"One of the biggest problems is that when kids get into the program, they are somewhat lost. They don't have a history of a lot of successes academically, in some instances," Bear explains. "If you establish that self-confidence--that ability to be successful--that feeds on itself. Before long, they become extremely good students." It is these qualities, Drew says, along with exceptional recruiting techniques, that make H-LSAMP special. "It's not that other AMPs [Alliance for Minority Participation programs] don't have two or three of these and do them well, but H-LSAMP has done such a marvelous job of incorporating all of them," he says.

A More Diverse Future

H-LSAMP students attest to the effectiveness of the program. H-LSAMP helped Christopher Miller find his direction while a student at UH. Though typically a good student, by his sophomore year Miller was so overwhelmed by the college scene that he contemplated quitting school. "College wasn't something that everybody did," he says. "In my neighborhood, many guys my age have two to three kids by different women or are in jail. That's the typical path. That's where I'm supposed to be." Thanks to H-LSAMP, Miller completed his B.S. in mathematics, making him the first in his family to finish college. After he completes his master's degree program in applied math, he plans to enter a Ph.D. program.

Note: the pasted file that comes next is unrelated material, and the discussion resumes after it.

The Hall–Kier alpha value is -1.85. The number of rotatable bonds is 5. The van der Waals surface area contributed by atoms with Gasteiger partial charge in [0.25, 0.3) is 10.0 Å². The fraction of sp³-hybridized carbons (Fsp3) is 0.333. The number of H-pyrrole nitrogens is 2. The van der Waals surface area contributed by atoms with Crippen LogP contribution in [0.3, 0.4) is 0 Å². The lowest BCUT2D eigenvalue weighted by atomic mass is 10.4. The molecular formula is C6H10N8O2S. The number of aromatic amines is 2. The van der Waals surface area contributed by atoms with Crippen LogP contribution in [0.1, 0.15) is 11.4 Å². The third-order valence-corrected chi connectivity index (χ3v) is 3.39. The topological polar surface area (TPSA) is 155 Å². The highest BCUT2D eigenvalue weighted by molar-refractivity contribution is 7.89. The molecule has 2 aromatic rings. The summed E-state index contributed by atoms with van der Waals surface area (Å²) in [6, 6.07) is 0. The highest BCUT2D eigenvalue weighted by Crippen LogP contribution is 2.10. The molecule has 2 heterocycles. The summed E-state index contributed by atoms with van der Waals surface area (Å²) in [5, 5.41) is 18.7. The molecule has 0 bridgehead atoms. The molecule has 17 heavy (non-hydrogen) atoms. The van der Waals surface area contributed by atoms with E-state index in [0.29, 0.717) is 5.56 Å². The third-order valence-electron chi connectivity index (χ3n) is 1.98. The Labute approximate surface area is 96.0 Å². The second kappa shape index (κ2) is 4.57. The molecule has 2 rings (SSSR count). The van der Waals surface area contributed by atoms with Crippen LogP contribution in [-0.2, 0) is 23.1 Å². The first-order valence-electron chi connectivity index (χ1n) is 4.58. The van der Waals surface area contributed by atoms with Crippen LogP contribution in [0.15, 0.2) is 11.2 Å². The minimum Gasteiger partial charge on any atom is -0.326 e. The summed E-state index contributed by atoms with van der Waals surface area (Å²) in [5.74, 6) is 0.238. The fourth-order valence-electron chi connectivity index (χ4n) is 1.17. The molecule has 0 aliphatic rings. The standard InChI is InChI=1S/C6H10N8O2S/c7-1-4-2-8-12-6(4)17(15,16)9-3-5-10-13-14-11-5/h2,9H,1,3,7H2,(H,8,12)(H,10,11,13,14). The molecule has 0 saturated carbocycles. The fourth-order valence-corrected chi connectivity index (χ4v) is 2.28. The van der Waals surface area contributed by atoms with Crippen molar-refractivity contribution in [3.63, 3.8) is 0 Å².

Miller, who serves as program coordinator at UH, adds that H-LSAMP has been "worthwhile" for many minorities; it armed them with valuable skills in STEM and allowed many students to obtain STEM degrees. According to Richard Alo, Executive Director of the Center for Computational Science and Information Technology and Executive Director of Grants and Contracts at UHD, H-LSAMP is poised to accomplish still more in the future. As H-LSAMP has progressed, UHD and some of the other H-LSAMP institutions have collaborated on grants to fund programs geared to enhance STEM education at other levels, from elementary school to graduate school. These programs, he says, could further enhance H-LSAMP's success.

Edna Francisco is a contributing writer for MiSciNet and may be reached at eofrancisco@nasw.org.